Literally Hacking Games - Where else could you take the concept

edited January 2014 in Story Games
Joe Mcdaldno and Sean Buckley hosted this painfully cool event:
We gathered at Leisure Games, pushed the display racks out of the way, and pulled the tables together in the middle of the store. We had a giant crate of roleplaying game texts – some beloved, some ridiculed. We warmed up the photocopier, distributed scissors and glue sticks, and set about our task – – Iiterally hacking games. (http://buriedwithoutceremony.com/literally-hacking-games/)
I was wondering if a couple of more focused events could work as well:

Print off all the playsheets for all the Powered by the Apocalypse classes that you can find, and hack new classes and moves.
Print off all the OSR clones that you can find, and hack new OSR clones.

Any ideas?

Comments

  • I've been finding physical assembly to be very useful, about half of the games I've designed in the past few years uses scissors, tape, or both. Actual hacking and building can lead to things like building a fractal network of character traits from cut out pentagons, cutting out and taping moves of your current body too keep after you leave it, cutting out tear-apart character sheets to remove when the world falls apart, and assembling a character from three expertise and taping in place random maps to show how each expertise's abilities are linked together. I've usually used it to solve particular problems in design, but it is a fascinating frontier on its own.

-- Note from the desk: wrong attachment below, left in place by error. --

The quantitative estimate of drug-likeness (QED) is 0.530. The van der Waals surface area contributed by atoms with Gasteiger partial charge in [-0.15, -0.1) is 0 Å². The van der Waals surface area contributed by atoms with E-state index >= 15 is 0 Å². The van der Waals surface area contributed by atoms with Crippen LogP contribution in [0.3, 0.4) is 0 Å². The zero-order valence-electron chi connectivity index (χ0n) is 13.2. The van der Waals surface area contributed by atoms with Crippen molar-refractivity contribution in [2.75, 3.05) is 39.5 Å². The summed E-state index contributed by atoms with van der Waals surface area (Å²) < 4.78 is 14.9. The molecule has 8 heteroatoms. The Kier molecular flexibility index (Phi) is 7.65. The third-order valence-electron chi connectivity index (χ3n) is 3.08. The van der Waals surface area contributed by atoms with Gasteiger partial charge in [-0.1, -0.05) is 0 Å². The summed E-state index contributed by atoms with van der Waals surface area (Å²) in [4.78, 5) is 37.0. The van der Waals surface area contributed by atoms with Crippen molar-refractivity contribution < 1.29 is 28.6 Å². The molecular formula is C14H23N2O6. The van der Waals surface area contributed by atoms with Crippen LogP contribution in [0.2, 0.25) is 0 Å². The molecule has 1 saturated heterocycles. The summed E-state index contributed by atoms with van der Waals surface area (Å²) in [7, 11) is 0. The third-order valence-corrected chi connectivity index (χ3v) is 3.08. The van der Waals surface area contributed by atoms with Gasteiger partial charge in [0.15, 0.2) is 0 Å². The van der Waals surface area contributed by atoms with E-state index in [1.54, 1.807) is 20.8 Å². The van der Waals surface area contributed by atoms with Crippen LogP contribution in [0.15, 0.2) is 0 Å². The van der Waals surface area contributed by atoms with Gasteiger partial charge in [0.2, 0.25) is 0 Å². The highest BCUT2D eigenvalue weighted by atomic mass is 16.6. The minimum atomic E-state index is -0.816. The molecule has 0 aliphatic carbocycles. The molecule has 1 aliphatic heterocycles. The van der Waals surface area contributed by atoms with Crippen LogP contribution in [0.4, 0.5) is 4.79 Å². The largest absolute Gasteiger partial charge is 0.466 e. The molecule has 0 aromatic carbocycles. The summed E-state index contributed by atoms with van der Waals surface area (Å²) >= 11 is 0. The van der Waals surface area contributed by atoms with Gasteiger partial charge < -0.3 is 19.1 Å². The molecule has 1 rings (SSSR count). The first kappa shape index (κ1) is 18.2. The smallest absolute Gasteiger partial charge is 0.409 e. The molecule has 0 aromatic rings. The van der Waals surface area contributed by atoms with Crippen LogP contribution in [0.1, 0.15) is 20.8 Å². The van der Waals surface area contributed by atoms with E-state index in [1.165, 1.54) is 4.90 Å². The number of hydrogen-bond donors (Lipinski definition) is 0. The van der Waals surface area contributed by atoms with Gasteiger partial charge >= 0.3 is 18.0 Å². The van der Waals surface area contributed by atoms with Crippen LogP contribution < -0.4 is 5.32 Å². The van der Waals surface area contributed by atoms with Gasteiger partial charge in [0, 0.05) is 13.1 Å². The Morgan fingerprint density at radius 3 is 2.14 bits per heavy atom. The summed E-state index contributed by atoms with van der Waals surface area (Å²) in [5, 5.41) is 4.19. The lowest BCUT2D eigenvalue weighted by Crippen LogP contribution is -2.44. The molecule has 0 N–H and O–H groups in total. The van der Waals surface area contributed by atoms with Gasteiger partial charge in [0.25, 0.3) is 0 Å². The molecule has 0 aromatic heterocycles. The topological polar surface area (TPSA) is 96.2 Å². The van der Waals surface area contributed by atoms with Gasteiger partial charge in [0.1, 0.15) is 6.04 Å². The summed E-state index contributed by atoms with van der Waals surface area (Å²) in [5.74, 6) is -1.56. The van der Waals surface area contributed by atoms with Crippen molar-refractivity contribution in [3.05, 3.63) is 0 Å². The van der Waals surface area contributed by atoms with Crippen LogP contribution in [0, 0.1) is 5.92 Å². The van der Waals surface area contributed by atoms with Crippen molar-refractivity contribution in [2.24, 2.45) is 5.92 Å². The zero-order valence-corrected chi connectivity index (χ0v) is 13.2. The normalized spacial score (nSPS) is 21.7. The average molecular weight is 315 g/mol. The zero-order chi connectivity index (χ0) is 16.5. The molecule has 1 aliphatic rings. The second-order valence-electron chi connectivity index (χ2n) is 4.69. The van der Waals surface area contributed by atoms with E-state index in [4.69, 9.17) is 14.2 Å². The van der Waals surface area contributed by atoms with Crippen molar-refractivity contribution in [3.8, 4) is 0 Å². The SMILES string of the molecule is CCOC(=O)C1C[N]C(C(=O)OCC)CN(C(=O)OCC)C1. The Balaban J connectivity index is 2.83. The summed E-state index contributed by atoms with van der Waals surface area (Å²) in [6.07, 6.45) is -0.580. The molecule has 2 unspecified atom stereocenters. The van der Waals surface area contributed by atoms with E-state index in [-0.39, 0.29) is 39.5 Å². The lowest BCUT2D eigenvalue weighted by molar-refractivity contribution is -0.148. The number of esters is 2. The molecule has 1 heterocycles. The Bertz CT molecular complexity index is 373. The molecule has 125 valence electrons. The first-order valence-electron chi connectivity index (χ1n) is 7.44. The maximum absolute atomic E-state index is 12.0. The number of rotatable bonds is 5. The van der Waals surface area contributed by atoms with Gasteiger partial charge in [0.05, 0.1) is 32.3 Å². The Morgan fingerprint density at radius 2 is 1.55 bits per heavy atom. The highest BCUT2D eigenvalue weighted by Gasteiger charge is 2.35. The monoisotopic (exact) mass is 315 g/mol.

- Mendel
  • Step 1) Acquire a copy of a game you dislike.
    Step 2) Cut it up word by word, saying a prayer to William S. Burroughs.
    Step 3) Reassemble the words into a better game.
  • Messing with the physical elements does wonders for the creative process. For example...
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